Resin Boat Talk
Revised by BoatUS editors in June 2012
Polyester, epoxy, and vinylester resins are the basis of barrier coats and fillers. The viscosity of all three allows for an easy, flowing application. Several types of thickening and strengthening products are available, such as reinforced short-strand glass fibers, micro balloons and powder like fillers, which turn the products from a thin, syrupy consistency to a thick putty.
How It Works:
Combines with the catalyst Methyl Ethyl Ketone Peroxide (MEKP) to create a hardened product.
Repairing any polyester product, including most fiberglass boats.
The least expensive of the three resins, polyester can be used over a broader range of temperatures than vinylester. It's not necessarily good for bonding to vinylester or epoxy. It's most suitable for above waterline repairs because it tends to let water pass through more easily than epoxy or vinylester, so it's more prone to blistering.
How It Works:
Cures basically in the same manner as two-part polyester resin, but uses different chemical bases that provide better adhesion, strength, hardness, durability and water resistance.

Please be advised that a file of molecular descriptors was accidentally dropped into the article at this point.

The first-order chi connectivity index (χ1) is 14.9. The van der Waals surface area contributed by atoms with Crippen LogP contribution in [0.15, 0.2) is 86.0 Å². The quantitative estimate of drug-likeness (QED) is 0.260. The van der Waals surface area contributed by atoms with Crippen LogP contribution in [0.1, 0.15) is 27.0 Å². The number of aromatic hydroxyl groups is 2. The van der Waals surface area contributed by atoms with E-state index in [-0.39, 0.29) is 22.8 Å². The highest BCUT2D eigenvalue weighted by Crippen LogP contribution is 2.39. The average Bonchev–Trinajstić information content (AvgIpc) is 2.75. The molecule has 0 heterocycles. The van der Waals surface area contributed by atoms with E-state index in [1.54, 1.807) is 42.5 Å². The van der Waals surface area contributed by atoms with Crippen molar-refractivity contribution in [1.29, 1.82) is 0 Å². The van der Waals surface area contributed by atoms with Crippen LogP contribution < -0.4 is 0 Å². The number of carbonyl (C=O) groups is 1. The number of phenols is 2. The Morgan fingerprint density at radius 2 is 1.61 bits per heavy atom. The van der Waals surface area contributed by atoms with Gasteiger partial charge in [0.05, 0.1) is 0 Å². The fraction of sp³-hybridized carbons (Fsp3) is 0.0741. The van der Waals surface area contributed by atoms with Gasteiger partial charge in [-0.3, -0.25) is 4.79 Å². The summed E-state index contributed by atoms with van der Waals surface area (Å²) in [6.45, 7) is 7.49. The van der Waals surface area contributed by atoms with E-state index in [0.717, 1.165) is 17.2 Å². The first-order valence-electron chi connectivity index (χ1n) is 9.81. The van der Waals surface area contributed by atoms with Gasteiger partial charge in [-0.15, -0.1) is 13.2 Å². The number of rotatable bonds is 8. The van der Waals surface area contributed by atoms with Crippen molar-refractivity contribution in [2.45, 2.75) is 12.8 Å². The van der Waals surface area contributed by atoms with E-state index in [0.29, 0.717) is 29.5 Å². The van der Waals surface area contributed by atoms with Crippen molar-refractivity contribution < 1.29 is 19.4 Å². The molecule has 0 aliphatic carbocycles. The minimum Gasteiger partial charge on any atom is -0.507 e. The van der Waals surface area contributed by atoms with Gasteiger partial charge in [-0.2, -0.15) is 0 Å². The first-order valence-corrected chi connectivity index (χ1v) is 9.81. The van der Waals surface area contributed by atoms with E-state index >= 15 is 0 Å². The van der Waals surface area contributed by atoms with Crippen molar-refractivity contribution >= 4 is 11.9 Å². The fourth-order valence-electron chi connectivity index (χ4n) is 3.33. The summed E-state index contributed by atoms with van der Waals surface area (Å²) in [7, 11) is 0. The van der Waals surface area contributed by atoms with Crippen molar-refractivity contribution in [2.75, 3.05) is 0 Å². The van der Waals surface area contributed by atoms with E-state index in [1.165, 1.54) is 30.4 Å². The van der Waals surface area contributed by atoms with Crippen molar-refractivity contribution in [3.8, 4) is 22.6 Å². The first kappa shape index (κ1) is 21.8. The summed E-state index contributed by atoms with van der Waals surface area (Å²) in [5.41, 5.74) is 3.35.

Wood, plastic, and fiberglass repairs above or below the waterline and as a barrier coat.
Epoxy won't blister like polyester because it absorbs less water. If your original repair was made with an epoxy, then it's best to stay with an epoxy. Epoxy is more expensive and tends to take longer to cure than polyester and vinylester — generally 24 hours between coats. Meticulous surface preparation is required. You must sand the surface free of amine blushes (which come to the surface during the curing process) before applying gelcoat, primer, and paint. Apply 4-6 hours after sanding. Not recommended for use when you have a minimum amount of time. Between applications the surface will become "waxy" if you wait too long, which will keep the next application from adhering as it should. Follow product instructions.